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Purdue gives this example of an in-text citation, which is also called parenthetical citation in MLA style.Note that in MLA style, page numbers don’t typically appear unless the sentence or passage is a direct quote from the original, as is the case here: At the end of the paper, attach a "Works Cited" page or pages, which is equivalent to the "References" section in APA style.
For Chicago style, use the same method as described previously but add the URL, as in this example: MLA style used to require you to list the date you accessed the information, but that's no longer the case.
To cite an electronic source, use the same style as discussed previously, but replace the period after the date with a comma and then list the URL.
"Works Cited" section citations are very similar in MLA and APA style, as in this example of a work with multiple authors from Purdue OWL: Note that you would also use a hanging indent in MLA, but it tends to be a bit shorter; move the second and subsequent lines in by three spaces.
Spell out the first name of the author(s) in MLA style; add a comma before "et al."; use title case for the book, journal, or article title; omit the place of publication information; follow the name of the publisher with a comma; and list the date of publication at the end.
American Psychological Association (APA) style is often used in social sciences and other disciplines.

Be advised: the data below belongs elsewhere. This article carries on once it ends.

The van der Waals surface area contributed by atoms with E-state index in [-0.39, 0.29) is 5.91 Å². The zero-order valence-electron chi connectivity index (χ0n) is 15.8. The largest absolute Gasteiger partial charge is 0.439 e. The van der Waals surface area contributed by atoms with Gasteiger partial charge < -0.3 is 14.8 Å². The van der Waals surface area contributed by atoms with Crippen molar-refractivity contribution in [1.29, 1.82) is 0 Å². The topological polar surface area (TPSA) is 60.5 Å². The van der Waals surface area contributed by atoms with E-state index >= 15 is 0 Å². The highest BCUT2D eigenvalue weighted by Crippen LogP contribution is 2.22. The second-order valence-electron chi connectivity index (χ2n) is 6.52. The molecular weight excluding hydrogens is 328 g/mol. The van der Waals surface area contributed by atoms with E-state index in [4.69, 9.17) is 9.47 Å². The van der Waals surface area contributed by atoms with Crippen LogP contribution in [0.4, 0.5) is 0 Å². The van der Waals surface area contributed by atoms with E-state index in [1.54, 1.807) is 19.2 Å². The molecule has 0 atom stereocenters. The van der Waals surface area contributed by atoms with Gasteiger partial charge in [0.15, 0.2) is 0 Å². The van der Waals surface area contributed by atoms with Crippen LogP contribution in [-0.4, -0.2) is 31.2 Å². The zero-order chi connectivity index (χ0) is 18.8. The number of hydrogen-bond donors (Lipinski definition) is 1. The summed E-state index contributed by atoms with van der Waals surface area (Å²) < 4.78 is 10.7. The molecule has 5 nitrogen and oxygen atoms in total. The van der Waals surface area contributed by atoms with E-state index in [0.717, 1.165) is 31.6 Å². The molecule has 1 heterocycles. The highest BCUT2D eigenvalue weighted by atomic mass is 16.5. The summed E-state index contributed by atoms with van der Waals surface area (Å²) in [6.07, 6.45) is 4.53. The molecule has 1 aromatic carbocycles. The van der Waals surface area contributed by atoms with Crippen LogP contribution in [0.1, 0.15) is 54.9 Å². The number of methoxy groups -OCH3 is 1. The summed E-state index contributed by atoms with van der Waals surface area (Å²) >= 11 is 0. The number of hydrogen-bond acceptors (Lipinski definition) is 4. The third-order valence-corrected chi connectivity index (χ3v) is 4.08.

With APA or any of the styles listed in this paper, you need to use a citation if you quote text from another source, paraphrase an author or authors' ideas, or refer to her work, such as a study, original thinking, or even an elegant turn of phrase.MLA style is often used in English and other humanities papers.MLA follows the author-page style for in-text citations, notes Purdue OWL, an excellent citation, grammar, and writing website operated by Purdue University.Direct quotations should be surrounded by quotations marks and are generally used when the idea you want to capture is best expressed by the source.Paraphrasing and summarizing involve rewording an essential idea from someone else's work, usually to either condense the point or to make it better fit your writing style.If there are two authors, list the last name of each, as in: At the end of your paper, attach one or more pages titled "References." That section is essentially your biography.Readers of your paper can then turn to the references listing to read the full citations for each of the works you cited.Books, journals, and other articles are cited in a manner similar to APA and MLA style.List the author's last name, a comma, and the full first name, followed by the title of the book in italics and title case, the place of publication, followed by a colon, followed by the publisher's name, a comma, and the date of publication, all in parentheses, followed by a comma and the page numbers.Electronic source citations are similar to citations of published works except for two issues: You need to include the URL of the source, and a large percentage of online sources may not list an author.In APA style, for example, list an online source in the same way you would cite a book or article, except that you need to include the type of information you are accessing (in parentheses), as well as the URL.